December 04, 2009

Offered with (Almost) No Comment


On January 29, 2008, the Center for Constitutional Rights and co-counsel, the International Human Rights Law Clinic at the Washington College of Law, filed an Amended Complaint with the District Court for the District of Columbia against 24 named individual Defendants and the United States for their role in the arbitrary detention, torture and ultimate deaths of Yasser Al-Zahrani and Salah Al-Salami. The individual Defendants and the United States moved to dismiss the claims on June 26, 2009, and Plaintiffs filed their opposition on October 5, 2009. The Defendants’ reply is due December 4, 2009. The case is pending before Judge Ellen Huvelle of the D.C. District Court.


Al-Zahrani v. Rumsfeld, et al. is a civil action against former Secretary of Defense Donald Rumsfeld and 23 other senior officials and military officers for the abuse, arbitrary detention and wrongful deaths of Yasser Al-Zahrani of Saudi Arabia and Salah Al-Salami of Yemen, who died in U.S. custody at Guantánamo Bay on June 10, 2006.
From an email from the Center for Constitutional Rights that I received a short while ago:
This afternoon, the government filed reply papers in support of its motion to dismiss the case of Al-Zahrani v. Rumsfeld, arguing that no federal court has the power to hear cases seeking accountability for abuse of detainees at Guantánamo.

The Center for Constitutional Rights brought the suit against Donald Rumsfeld and 23 other federal officials on behalf of the families of Yasser Al-Zahrani and Salah Ali Abdullah Ahmed Al-Salami, two detained men found dead at the base in June 2006.

Among other claims, the government continues to advance arguments that:

** No federal court has jurisdiction to address the deceased’s claims of torture, wrongful detention and wrongful death, or any claims of abuse by any Guantánamo detainees;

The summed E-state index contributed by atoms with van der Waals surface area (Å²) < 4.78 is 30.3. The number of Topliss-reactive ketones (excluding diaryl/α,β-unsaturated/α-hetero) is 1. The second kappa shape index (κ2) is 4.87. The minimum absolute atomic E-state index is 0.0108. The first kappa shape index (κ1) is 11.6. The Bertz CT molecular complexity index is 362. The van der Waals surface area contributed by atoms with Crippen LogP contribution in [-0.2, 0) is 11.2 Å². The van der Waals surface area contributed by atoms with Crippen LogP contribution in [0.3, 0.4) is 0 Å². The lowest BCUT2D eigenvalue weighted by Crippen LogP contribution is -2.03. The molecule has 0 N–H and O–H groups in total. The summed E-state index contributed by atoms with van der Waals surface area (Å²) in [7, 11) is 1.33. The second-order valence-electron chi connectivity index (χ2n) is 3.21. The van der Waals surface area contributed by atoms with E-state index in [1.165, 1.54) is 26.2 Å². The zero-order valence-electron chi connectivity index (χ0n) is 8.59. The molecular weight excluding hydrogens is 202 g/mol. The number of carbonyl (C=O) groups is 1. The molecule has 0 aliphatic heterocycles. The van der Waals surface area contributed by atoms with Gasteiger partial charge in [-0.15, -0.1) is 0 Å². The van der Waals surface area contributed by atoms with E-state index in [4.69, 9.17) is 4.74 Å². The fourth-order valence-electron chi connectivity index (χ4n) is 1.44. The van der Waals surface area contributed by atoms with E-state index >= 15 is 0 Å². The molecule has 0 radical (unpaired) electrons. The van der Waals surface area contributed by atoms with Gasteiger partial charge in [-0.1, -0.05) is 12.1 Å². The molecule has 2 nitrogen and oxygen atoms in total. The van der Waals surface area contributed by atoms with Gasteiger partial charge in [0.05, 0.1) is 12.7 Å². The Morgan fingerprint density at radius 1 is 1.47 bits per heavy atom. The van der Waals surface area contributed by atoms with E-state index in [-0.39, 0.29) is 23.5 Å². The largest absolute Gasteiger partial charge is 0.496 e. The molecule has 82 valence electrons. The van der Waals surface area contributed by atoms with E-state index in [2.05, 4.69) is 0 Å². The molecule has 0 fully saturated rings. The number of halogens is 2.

** Detainees at Guantánamo are entitled to no constitutional protections beyond habeas corpus;

** While torture and indefinite incommunicado detention without charge may be illegal, U.S. officials who participated in such conduct vis-à-vis the deceased are still immune from any liability;

** None of the 24 named officials in the case, including Donald Rumsfeld and senior military commanders charged with responsibility over day-to-day operations in Guantánamo during the time of the deceased’s detention, bear any individual responsibility for the men’s arbitrary detention, abuse or ultimate deaths at Guantánamo; and

** Despite Supreme Court precedent establishing the United States’ effective sovereignty over the military base, that Guantánamo is still a “foreign country” thus barring the deceased’s tort claims against the government.
Put this development (which, I need hardly add, is now standard operating procedure for this administration, as it was for the previous one) together with Obama's speech earlier this week, and draw what conclusions you will.

My health precludes me from drinking alcohol, except on very rare occasions. I think I might have a drink this evening.

And I plan to swear. A lot. And then play with the cats and listen to opera.